Well tonight I went to an open mic at a bar called Vagabond down on Greenville Ave and indeed had a big time. I played three songs–two old ones and one newer one–to a wildly enthusiastic crowd. Okay, maybe I’m exaggerating a little. Truth is, as always with open mic, most people talked and some people listened. There were enough people listening though to make it a lot of fun. I hung out for a while and heard a variety of good songwriters.

Earlier in the day, Salim and I met for lunch and talked about life, the value of taking chances, and how when I initially called him last summer about recording, he thought he would never hear back from me! He said most people just don’t follow through with plans like that.

After lunch we went back to the studio and he sang back up on some of the songs we’ve done this week, and we started putting together rough mixes. There are a few songs that will remain unfinished when I return home on Thursday. We just can’t decide on the instrumentation on a few of them, so he’s emailed a couple of songs to John Dufilho to see what he can come up with. He’s also sending another to a friend in San Antonio to add slide guitar/pedal steel or something like that.

The songs are in what I consider an adolescent stage at this point. They can be a little awkward, but full of potential. That’s just the nature of rough mixes. It won’t be until Salim sits down with them to mix and EQ/effect them that they’ll sound as good as they’re going to sound.

Tomorrow we’ll take it easy, maybe do a couple of more rough mixes and call it a day. I am playing a show at Opening Bell Coffee downtown tomorrow night and I’ve been so consumed with these eight songs that I need to practice the others that I’ll play as well. Then, Thursday morning, someone named Camille is coming to sing back up on at least one song (hopefully more).

Tonight at Vagabond, someone took a short video of one of my songs. You can see it here

(it takes 10 seconds or so for the video and audio to sync up)

I realized today that I’m staying just a few blocks from the GW Bush presidential library. I may swing by tomorrow and see if there are really any books there.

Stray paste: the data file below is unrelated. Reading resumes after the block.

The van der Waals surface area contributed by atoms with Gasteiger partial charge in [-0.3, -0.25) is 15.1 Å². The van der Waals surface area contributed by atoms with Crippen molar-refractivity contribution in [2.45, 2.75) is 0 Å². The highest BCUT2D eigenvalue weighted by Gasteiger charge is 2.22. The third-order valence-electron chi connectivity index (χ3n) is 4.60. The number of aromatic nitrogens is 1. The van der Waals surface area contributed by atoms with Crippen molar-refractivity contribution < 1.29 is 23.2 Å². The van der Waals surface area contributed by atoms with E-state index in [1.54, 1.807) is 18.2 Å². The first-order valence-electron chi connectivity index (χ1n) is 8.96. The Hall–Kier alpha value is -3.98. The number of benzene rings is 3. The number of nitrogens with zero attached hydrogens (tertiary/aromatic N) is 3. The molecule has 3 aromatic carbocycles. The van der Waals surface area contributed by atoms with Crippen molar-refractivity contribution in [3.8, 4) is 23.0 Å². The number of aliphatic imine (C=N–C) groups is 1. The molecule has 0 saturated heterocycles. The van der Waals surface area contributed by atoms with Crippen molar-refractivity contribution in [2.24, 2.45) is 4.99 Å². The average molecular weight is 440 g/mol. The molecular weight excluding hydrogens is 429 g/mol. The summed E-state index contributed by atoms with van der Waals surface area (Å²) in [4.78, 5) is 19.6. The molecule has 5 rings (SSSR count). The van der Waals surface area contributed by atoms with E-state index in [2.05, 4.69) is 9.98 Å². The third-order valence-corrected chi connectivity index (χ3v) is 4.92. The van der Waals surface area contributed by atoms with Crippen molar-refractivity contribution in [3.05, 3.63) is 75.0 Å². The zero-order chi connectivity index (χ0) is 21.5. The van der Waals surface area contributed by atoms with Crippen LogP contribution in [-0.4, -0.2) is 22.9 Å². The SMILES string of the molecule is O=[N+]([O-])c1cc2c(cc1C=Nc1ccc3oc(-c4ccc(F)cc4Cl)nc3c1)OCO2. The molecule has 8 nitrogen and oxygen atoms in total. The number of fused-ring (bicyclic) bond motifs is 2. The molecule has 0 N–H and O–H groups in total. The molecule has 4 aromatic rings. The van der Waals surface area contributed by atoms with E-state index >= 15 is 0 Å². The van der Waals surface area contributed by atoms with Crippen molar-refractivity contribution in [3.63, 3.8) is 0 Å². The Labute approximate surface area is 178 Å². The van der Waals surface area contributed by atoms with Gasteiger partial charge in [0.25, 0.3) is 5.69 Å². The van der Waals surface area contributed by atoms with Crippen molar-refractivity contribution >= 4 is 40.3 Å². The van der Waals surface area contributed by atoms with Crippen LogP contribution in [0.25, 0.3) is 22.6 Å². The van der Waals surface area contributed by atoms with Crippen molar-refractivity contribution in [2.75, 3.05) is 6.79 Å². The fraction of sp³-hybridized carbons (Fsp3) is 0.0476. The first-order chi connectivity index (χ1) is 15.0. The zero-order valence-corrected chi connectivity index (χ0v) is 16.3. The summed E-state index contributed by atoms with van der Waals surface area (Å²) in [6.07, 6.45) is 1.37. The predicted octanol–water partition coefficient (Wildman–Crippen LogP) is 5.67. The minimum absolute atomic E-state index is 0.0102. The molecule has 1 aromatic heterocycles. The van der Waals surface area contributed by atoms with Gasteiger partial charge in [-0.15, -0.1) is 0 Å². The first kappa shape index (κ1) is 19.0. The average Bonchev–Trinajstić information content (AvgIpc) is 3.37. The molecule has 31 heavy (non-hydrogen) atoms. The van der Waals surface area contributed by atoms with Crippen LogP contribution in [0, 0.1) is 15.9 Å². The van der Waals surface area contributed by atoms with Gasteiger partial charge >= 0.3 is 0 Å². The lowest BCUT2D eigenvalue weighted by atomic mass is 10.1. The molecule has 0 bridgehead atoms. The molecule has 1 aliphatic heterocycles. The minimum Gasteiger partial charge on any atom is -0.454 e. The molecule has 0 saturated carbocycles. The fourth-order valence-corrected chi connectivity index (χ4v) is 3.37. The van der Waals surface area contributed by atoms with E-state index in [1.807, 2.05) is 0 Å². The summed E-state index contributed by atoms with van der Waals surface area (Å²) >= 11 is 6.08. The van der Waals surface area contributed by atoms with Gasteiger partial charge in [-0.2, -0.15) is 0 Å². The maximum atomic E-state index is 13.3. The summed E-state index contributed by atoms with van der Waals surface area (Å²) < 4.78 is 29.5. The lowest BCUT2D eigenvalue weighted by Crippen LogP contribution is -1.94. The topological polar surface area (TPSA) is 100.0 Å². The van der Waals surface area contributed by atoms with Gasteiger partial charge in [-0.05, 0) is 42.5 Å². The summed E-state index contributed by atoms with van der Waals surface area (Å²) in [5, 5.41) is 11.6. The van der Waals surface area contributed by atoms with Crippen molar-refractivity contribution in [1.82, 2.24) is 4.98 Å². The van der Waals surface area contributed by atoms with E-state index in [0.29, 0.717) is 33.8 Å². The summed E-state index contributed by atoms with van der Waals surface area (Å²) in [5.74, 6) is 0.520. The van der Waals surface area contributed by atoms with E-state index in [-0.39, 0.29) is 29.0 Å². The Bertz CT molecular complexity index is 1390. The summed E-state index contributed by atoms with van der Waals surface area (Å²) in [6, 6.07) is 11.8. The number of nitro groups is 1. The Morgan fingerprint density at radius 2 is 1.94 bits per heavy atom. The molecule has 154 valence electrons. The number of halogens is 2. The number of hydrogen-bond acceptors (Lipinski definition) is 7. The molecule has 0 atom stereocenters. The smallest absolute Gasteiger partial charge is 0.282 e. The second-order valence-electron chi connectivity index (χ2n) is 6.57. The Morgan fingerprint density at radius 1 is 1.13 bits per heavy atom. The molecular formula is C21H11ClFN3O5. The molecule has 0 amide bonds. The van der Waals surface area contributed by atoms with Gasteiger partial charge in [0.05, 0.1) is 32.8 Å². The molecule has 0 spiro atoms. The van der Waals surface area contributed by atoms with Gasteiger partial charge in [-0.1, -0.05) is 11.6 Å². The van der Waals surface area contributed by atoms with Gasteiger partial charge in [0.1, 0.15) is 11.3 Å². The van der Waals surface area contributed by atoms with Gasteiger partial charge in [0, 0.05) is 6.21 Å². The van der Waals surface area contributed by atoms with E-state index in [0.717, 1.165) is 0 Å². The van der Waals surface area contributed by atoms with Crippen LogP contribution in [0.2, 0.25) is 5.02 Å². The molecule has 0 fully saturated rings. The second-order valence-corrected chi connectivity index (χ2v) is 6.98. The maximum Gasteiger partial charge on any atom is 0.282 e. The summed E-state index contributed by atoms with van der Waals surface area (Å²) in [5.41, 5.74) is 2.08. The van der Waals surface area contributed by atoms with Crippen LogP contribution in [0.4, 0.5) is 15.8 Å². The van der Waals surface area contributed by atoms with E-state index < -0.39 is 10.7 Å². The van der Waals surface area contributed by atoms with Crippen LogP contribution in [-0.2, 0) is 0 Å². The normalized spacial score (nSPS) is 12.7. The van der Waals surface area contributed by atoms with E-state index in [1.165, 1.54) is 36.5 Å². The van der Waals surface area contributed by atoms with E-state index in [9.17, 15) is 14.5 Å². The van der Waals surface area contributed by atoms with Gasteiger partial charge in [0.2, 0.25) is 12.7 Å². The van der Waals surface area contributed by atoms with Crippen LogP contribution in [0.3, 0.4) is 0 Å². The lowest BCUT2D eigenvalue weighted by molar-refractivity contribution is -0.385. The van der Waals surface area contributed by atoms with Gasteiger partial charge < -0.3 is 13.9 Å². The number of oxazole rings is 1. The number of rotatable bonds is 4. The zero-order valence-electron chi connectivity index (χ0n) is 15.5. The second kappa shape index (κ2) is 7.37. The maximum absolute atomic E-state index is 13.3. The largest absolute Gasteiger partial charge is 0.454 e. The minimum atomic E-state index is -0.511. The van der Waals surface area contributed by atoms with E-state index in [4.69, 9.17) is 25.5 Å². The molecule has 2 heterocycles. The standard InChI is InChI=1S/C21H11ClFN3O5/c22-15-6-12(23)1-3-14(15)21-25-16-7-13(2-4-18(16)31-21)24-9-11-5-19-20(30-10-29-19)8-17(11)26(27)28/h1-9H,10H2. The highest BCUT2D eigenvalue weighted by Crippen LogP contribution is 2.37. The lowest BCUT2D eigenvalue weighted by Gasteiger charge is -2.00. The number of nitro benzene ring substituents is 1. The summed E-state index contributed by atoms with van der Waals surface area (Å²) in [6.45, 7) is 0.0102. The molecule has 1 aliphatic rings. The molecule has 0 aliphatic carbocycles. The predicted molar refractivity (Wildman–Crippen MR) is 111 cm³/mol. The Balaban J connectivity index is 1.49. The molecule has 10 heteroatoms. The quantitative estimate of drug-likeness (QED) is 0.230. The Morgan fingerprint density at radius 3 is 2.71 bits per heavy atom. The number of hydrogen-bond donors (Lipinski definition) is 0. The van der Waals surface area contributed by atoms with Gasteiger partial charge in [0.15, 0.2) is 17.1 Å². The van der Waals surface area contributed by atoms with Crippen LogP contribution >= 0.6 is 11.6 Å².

Thanks again for your support! Talk to you soon.

Studio Day 3

Happy Monday, everyone. Though I think it’s Tuesday by now.

I’ve been in Texas for four days and I’ve noticed a few things. First, Texans are really into high school football. My cousin, Jay, pointed out a high school stadium nearby that seats 18,000. Second, Texans are really into church. There are several around here that seat nearly that many. What I’ve also noticed is that there is an enormous amount of ridiculously talented musicians, and I’ve been lucky to have a few of them play on my record so far!

Anyway, this record is coming along very nicely! Things have moved along quickly enough that my little 6 song EP has turned into 8 songs. I was able to write a song down here called “Sometimes It’s a Song” that may just turn out to the be the best one of the lot. Salim and I also decided to throw a cover into the mix at the last minute. While we were eating lunch and swapping Tommy Stinson stories (his were much better than mine), I also shared the story of the Harvey family tragedy and we decided to add a House of Freaks song to the record. It may also turn out to be one of the better songs we do here.

Once again I am amazed at the talent of the musicians that are playing on this record. Tonight for example, a piano player named Richard Martin came by to play on the brand new song (I finished writing it yesterday I think) and having never heard it before or having a chord chart in front of him, he just listened to it once and played along. He nailed it on the second or third take! Richard captured exactly what I wanted without me even saying anything. Amazing.